Largely absent from Prime Minister Alexis Tsipras’ otherwise appropriately compassionate talk about the victims of the latest allowed arson that killed scores of people in Greece, including tourists he hoped would help bring recovery from an 8-year-long economic crisis, was rage or more than a mere mention of tracking down the killers and the mastermind who had the fire set so that some time from now properties could be built on the land.
Given that this is a particularly pretty part of Greece north of Athens and with coastal land right on the sea, it’s especially appealing, and the people who did this – Citizens Protection Minister Nikos Toskas said all signs pointed to the fires being deliberately set, like the 2007 fires that killed 74 people and led the then New Democracy government to promise to track down the perpetrators before forgetting – won’t be caught.
It’s because burning land in Greece makes a few people very rich and they did start the fires knowing they would get away with it because there’s no law banning building on burned property, one way to take away the incentive for murder condoned by the state which does nothing to stop them.
It was the same with the repeated floods of Mandra west of Athens, another of which in November, 2017 killed 20 people and saw Tsipras’ Radical Left SYRIZA-led coalition promise to stop overbuilding, the building of unlawful properties and damming of gullies and streams. Once the hullaballoo was over, so were the promises to help and it happened again.
People who lost everything in 2007 are still waiting for help but Tsipras dragged out the old chestnut that this year’s victims – not the dead who lost everything because arson is allowed and there wasn’t an evacuation plan – will get help from his government on the 12th … of Never.
The signs are that the government had no clue how to handle the disaster-in-waiting despite it having happened before and that the first response to one of the fires, in the beach side area of Kineta on the national road out toward Corinthos was more than an hour, and fleeing people were going in all directions because there was one to coordinate what to do. A Chinese Fire Drill is better than this.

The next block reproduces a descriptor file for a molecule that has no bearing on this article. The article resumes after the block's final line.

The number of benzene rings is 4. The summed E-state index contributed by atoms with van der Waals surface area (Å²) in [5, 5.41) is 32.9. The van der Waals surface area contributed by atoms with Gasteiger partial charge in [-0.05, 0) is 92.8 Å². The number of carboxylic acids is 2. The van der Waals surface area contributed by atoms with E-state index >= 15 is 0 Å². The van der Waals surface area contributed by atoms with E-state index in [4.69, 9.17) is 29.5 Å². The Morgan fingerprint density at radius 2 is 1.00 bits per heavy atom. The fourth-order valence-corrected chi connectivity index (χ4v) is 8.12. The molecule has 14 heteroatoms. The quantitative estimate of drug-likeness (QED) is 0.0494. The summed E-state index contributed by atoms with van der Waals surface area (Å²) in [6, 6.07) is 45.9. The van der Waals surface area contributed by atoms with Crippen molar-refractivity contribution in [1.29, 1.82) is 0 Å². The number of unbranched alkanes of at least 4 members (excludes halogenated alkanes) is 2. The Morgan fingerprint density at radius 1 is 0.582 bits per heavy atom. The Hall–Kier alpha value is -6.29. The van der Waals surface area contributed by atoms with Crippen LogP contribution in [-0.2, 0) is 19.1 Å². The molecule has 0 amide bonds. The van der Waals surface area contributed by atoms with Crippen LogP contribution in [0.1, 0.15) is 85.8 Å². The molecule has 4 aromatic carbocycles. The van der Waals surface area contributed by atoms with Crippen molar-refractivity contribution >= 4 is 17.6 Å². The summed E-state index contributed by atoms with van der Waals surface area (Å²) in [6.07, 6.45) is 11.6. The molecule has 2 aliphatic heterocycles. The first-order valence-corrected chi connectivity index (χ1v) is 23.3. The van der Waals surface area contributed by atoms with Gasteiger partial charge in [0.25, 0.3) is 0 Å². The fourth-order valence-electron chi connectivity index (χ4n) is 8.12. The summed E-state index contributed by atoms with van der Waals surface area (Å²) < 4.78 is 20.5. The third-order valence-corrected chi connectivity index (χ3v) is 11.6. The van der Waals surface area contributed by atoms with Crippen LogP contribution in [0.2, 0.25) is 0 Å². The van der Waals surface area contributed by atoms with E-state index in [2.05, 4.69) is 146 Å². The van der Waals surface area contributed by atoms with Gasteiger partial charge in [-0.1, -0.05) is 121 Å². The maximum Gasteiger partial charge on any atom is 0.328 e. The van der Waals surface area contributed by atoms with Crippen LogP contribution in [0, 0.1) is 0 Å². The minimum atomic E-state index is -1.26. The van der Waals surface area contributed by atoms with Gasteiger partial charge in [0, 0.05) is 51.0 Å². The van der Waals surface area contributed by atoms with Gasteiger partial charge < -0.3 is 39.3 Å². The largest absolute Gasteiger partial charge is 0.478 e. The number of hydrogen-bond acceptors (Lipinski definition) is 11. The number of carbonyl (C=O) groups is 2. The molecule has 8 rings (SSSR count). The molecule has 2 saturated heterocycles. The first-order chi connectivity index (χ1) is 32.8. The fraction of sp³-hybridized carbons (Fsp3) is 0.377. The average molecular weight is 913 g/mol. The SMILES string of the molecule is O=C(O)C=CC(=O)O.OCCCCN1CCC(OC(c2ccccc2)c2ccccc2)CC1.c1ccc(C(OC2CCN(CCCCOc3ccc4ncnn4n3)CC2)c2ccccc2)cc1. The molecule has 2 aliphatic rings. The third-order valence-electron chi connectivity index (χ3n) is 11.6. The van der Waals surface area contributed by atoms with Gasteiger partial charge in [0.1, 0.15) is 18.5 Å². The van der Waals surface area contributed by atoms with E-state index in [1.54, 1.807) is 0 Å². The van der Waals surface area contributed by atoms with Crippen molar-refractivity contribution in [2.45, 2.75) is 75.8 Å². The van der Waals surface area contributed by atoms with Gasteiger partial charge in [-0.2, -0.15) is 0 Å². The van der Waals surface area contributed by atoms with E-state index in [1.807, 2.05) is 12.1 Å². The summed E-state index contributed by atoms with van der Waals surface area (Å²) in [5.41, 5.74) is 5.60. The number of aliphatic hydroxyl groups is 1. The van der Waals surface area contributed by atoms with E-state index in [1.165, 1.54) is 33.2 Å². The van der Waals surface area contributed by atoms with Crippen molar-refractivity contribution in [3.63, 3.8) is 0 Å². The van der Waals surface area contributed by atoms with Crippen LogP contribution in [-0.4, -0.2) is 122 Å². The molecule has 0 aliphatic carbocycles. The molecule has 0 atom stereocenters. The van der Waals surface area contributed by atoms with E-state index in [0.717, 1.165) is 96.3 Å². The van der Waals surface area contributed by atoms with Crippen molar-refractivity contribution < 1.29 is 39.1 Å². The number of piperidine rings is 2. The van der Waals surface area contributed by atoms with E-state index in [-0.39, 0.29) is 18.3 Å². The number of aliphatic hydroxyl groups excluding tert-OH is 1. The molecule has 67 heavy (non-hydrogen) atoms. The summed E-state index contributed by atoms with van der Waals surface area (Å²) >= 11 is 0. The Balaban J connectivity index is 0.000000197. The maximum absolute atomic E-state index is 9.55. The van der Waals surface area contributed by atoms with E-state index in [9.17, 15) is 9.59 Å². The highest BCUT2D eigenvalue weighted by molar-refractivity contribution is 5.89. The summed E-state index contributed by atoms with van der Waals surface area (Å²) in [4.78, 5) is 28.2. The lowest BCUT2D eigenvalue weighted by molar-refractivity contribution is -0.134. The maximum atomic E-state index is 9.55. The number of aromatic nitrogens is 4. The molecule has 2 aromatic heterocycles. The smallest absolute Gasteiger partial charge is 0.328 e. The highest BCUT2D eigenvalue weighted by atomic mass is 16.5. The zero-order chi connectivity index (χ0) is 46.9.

Neither the Civil Protection Agency’s command center nor the municipal authorities in the area had the modern technology for planning the evacuation of densely populated woodland areas, Costas Synolakis, a Professor of Natural Hazards at the Technical University of Crete’s School of Environmental Engineering, wrote in Kathimerini.
If they had, he said, there would have been fewer victims if disaster preparedness plans had been carried out in drills designed to have a centralized response to a wide-ranging catastrophe. If the government couldn’t do that, is there any trust at all? Residents in the areas had no information and were left on their own, which seems to be the plan: God started it, let him figure it out.
In his speech on national TV, Tsipras said that, “Nothing and nobody will be forgotten. Nothing and nobody will be left without help and the assistance of the state. But also, nothing will be left unanswered … there are no words to describe the feelings we are all feeling at these hours.”
In the immediate aftermath, after he said about finding the killers – if arson is determined – Tsipras said only that, “Their time will come and we will look – with respect, I hope, for the dead – at the hows and whys of what happened,” not exactly a stinging indictment of state-aided mass murder.
There wasn’t even the usual claim that no stone won’t be turned over and we will stop at nothing or that, “We will search to the ends of the earth,” for the perpetrators. Just not in Greece though because you might find someone too rich or too close to the thrones of real power where human lives are dispensable if there’s money to be made.
The Mayor of Mandra said the SYRIZA-led coalition reneged on promises to help prevent another disaster with a huge rainstorm hitting the town again on June 26 as bad weather swept across parts of Greece, another one of God’s plans apparently.
Speaking on SKAI TV, Ioanna Kriekouki said the project to protect the seaside town from another catastrophe such as the last one that caused hundreds of thousands of euros worth of damages to homes and businesses, was lost in the country’s notorious bureaucracy and nothing had been done to help despite repeated promises.
“We are talking about nonexistent work that was supposed to be carried out via a non-existent emergency procedure,” she said, ridiculing the government for its broken pledges after geologists said the problem has largely been caused by unlawful building and blocking of natural run-offs that’s being allowed without consequence.
More horror stories will emerge from what was an unspeakable tragedy that never should have happened and even if it was, as one cuckoo Greek cleric put it, an act of God directed at Tsipras for being an atheist, there should have been a plan, one that wasn’t left in the hands of God or politicians or that let wealthy killers, as they have before, send someone into the woods with a match.